UPDATE 4-Japan to repatriate more funds than expected: PIMCO

* El-Erian also sees Japan borrowing and monetizing debt

* Massive debt burden to curb Japan’s borrowing

* PIMCO may “revisit” decision to dump U.S. Treasuries
(Adds graphic on yen)

By Jennifer Ablan and Walter Brandimarte

NEW YORK, March 31 (Reuters) – Japan will repatriate more
funds than markets expect to finance its reconstruction efforts
following its devastating earthquake and tsunami, Mohamed
El-Erian, co-chief investment officer of top bond fund PIMCO,
said on Thursday.

A significant repatriation of Japanese overseas investments
would likely strengthen the yen despite efforts by the Bank of
Japan to curb the currency’s appreciation and protect the
country’s exporters.

“Right now people say there will be very little
repatriation. I look at the numbers and I believe there will be
more repatriation than the markets think right now,” El-Erian,
who helps oversee more than $1.1 trillion in assets at the
Newport Beach, California-based firm, said in an interview with
Chrystia Freeland, Reuters Global Editor at Large. To see
video, click on http://link.reuters.com/qyv78r

To a lesser extent, El-Erian expects Japan to resort to
additional government borrowing and monetization of its debt to
help fund an estimated $300 billion worth of rebuilding.

“I think it will be a combination of all three,” he said.

Forecasts that Japan will issue a large amount of debt in
coming years are mostly based on the experience of the Kobe
quake in 1995, El-Erian said. This time, however, the country’s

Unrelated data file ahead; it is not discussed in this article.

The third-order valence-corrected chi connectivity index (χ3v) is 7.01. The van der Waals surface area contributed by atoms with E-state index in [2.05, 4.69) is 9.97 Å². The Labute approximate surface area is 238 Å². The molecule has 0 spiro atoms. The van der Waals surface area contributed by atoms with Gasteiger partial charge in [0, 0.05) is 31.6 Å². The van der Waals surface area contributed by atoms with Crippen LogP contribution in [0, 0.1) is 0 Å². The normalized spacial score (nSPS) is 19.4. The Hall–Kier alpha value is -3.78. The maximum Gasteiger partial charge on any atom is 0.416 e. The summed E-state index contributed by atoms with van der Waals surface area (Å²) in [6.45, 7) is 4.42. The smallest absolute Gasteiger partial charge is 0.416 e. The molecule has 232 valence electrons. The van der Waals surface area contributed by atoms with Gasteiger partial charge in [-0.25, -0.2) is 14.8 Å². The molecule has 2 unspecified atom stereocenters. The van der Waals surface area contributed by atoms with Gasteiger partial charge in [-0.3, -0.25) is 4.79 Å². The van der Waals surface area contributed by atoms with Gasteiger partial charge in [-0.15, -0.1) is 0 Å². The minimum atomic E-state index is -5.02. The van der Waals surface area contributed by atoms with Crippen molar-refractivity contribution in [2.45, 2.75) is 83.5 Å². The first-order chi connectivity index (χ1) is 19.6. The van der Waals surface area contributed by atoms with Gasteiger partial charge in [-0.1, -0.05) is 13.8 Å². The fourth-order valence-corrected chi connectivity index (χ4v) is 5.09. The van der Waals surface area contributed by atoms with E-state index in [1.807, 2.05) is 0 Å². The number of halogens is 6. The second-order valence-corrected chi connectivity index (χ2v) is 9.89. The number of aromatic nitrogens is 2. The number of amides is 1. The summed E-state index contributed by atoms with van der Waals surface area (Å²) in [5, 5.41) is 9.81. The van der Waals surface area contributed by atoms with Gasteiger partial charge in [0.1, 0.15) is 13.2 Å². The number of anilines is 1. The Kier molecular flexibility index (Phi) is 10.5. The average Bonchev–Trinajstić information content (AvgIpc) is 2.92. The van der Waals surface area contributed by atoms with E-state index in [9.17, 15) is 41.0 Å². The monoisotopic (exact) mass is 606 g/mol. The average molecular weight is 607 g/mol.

debt situation is much more complicated, he said.

“The Japanese are inherently cautious. They recognize that
the debt dynamics are at a state where you don’t want to take

Japan’s debt burden currently stands at 200 percent of its
gross domestic product, compared with about 85 percent when
Kobe struck.

Japan will also be “tempted” to print money to pay for the
reconstruction bill. But concerns about inflation and higher
interest rates will likely limit that option too, El-Erian
said, noting that higher interest rates would have negative
consequences given the country’s massive debt burden.

Last week, the International Monetary Fund said that even
if Japanese insurers were to sell foreign assets to pay
rebuilding claims, it believes that would not materially affect
the yen’s value.

El-Erian said the U.S. dollar, the euro and the yen all
have “issues” right now, and he has consequently been using
those currencies to fund purchases of currencies of
“successful” and higher-yielding emerging markets.

But PIMCO can adjust the composition of the currencies it
uses to fund those so-called carry trades if the yen
strengthens due to repatriation flows, he said. For the yen’s
historical move, click on http://r.reuters.com/zag78r


PIMCO, which earlier this month said its Total Return Fund
had dumped all its holdings of U.S. government debt, would
reconsider dipping back into that market, including Treasuries,
if it sees value in them again, El-Erian said.

PIMCO decided to sell out of its position in Treasuries
last month because, he said, “we were finding Treasury-like
instruments offering better value elsewhere.

“If the valuations of Treasuries get cheaper, we will
revisit that” decision, El-Erian said.

To see video, click on http://link.reuters.com/maw78r

Bill Gross, who shares the title of co-chief investment
officer at PIMCO and oversees the $236.9 billion Total Return
Fund, has repeatedly warned against U.S. deficit spending and
its inflationary impact, which undermines the value of
government debt and pushes up yields as investors demand more
compensation for risk.
(Editing by Leslie Adler and Andrew Hay)

UPDATE 4-Japan to repatriate more funds than expected: PIMCO